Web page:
Baltin: I'm sure for you personally, when you go back and hear this record, you can hear, you're a way different and probably more skilled bass player than you were, when you were doing"Reflex" almost 40 years ago.Taylor: Well, there's a spirit that you have when you're starting out and Duran were unusual. We had so much success at such a young age. I'd been playing bass for maybe a year and a half when we went into the studio to make that first album. I just played everything that I knew how to play at that point. And I think that's always exciting, and it's always exciting when you hear young people just playing whatever it is that they know how to play. It's why we love seeing kids give performances, 'cause it's so sincere, but it's fragile. And then you kind of get a little self-conscious and then suddenly you're like out there and everybody's talking about what you do, and you start comparing yourself. I remember I started hanging out in the Power Station in New York and starting to hear all these session musicians. And suddenly I'm thinking about all these incredible musical cats and I started thinking less of myself in comparison. And then the next thing was the rise of the sound player, the drum machine.
Suddenly everybody's programming, f**king funky base lines, and it's a journey. I think it's a journey for any instrumentalist, really, it doesn't matter what you play. I've been saying for years,"I feel like I'm going the way of a cellist." It's like we're an endangered species, electric bassist. But like I said, when we got started on this record, I was suddenly aware that I was in the studio with a producer who was really interested in me as a musical personality. And he was interested in bringing out the absolute best that I had to give and representing that on the album. So that made me feel really good and that kind of inspired me to just be the best version of myself I could be.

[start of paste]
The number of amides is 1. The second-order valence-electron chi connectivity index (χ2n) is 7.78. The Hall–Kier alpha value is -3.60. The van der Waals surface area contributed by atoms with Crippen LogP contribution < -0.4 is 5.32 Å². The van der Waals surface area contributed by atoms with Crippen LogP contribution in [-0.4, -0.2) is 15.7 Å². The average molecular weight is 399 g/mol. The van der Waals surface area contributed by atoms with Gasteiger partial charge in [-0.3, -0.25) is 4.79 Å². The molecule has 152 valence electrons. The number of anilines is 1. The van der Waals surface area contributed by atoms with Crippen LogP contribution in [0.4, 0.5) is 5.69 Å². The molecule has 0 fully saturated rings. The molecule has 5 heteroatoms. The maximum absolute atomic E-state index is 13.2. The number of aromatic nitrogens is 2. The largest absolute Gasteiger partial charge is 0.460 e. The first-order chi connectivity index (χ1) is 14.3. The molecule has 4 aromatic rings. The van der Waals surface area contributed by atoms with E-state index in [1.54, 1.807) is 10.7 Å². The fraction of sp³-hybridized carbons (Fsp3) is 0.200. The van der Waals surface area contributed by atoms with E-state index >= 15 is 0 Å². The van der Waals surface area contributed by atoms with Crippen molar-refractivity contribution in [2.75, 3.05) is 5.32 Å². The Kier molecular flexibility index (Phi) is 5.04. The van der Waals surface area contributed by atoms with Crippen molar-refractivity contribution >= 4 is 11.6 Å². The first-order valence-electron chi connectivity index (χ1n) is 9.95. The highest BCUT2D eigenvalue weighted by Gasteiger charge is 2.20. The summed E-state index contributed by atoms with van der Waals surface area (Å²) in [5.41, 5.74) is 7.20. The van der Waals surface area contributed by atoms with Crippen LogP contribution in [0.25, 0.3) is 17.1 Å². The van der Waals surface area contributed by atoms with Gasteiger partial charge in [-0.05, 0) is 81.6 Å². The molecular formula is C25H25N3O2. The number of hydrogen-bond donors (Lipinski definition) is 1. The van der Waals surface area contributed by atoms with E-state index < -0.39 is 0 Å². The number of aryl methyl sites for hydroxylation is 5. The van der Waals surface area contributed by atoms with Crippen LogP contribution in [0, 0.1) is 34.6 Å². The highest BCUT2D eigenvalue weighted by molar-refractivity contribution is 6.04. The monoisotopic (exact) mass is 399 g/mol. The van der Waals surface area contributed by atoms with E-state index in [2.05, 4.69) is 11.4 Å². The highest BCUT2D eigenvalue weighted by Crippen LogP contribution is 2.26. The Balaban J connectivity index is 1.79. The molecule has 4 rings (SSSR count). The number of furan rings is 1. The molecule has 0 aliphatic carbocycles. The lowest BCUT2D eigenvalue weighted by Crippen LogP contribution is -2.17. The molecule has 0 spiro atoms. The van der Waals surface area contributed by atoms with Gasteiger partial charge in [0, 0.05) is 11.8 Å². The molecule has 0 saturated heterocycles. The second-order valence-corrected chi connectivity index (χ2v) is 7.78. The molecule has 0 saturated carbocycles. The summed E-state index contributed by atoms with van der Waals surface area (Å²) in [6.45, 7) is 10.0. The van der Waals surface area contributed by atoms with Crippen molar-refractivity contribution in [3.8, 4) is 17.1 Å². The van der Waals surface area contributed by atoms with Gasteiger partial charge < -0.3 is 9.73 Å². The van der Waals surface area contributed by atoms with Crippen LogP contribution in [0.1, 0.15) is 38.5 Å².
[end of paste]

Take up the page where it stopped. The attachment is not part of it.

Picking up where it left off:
Baltin; When you go back and listen toFuture Pastare there things in there that surprise you?Taylor: Well, look, it's a snapshot. Songs are a snapshot. Performances are a snapshot. It's like it's frozen in time, isn't it? I'm in the honeymoon period right now where I'm feeling really good about it. Yeah, but then in time I'm gonna be like"I should have done that differently." I'm playing"Notorious," and the way that I play it now, I play it quite different. And it's taken me sort of 20 years to go,"You know what, you don't need to do that." Funny enough, I was thinking about, I had a back injury a couple of months ago, and it really f**ked me up. And I went into rehearsals and we had a very intense rehearsal period leading up to these shows in the UK. And I was being very careful, so I started playing much more economically than I would normally play. And actually I found that I unknowingly shook off a few little adolescent habits that I kept hold of. So I feel like I am still growing as a musician to your point earlier. And I'm definitely not the player that I was when I was 21. I love that player. There could only be one, one kid that was playing that knew about as much, that knew as much about the bassist Sid Vicious but wanted to sound like Bernard Edwards or James Jamerson. It's ridiculous what I was trying to achieve with such a little amount of technique, but I kind of love that. I love the spirit of that. But now we're all trying to be, look dignified, be age-appropriate, aren't we? And be cool and still make people dance, still get people dancing. headtopics.com